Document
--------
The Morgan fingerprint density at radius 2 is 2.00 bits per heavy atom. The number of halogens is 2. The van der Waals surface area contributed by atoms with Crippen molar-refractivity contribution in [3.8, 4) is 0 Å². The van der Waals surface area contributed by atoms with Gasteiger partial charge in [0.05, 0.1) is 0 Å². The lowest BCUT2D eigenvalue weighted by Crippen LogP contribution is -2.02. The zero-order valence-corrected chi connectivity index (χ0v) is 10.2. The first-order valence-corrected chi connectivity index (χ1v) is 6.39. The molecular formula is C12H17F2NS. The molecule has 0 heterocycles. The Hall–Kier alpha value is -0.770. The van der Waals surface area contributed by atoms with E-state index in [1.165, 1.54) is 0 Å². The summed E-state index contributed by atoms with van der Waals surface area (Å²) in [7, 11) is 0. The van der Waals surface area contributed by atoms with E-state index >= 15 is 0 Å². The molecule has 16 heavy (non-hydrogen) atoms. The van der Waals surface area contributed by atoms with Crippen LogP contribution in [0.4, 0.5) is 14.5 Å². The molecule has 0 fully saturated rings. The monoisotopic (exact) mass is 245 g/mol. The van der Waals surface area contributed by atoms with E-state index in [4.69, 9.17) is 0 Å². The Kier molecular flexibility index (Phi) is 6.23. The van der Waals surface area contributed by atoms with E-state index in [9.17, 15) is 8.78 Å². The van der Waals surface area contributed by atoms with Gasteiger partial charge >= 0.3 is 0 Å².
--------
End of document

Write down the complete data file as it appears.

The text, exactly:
The Morgan fingerprint density at radius 2 is 2.00 bits per heavy atom. The number of halogens is 2. The van der Waals surface area contributed by atoms with Crippen molar-refractivity contribution in [3.8, 4) is 0 Å². The van der Waals surface area contributed by atoms with Gasteiger partial charge in [0.05, 0.1) is 0 Å². The lowest BCUT2D eigenvalue weighted by Crippen LogP contribution is -2.02. The zero-order valence-corrected chi connectivity index (χ0v) is 10.2. The first-order valence-corrected chi connectivity index (χ1v) is 6.39. The molecular formula is C12H17F2NS. The molecule has 0 heterocycles. The Hall–Kier alpha value is -0.770. The van der Waals surface area contributed by atoms with E-state index in [1.165, 1.54) is 0 Å². The summed E-state index contributed by atoms with van der Waals surface area (Å²) in [7, 11) is 0. The van der Waals surface area contributed by atoms with E-state index >= 15 is 0 Å². The molecule has 16 heavy (non-hydrogen) atoms. The van der Waals surface area contributed by atoms with Crippen LogP contribution in [0.4, 0.5) is 14.5 Å². The molecule has 0 fully saturated rings. The monoisotopic (exact) mass is 245 g/mol. The van der Waals surface area contributed by atoms with E-state index in [4.69, 9.17) is 0 Å². The Kier molecular flexibility index (Phi) is 6.23. The van der Waals surface area contributed by atoms with E-state index in [9.17, 15) is 8.78 Å². The van der Waals surface area contributed by atoms with Gasteiger partial charge >= 0.3 is 0 Å².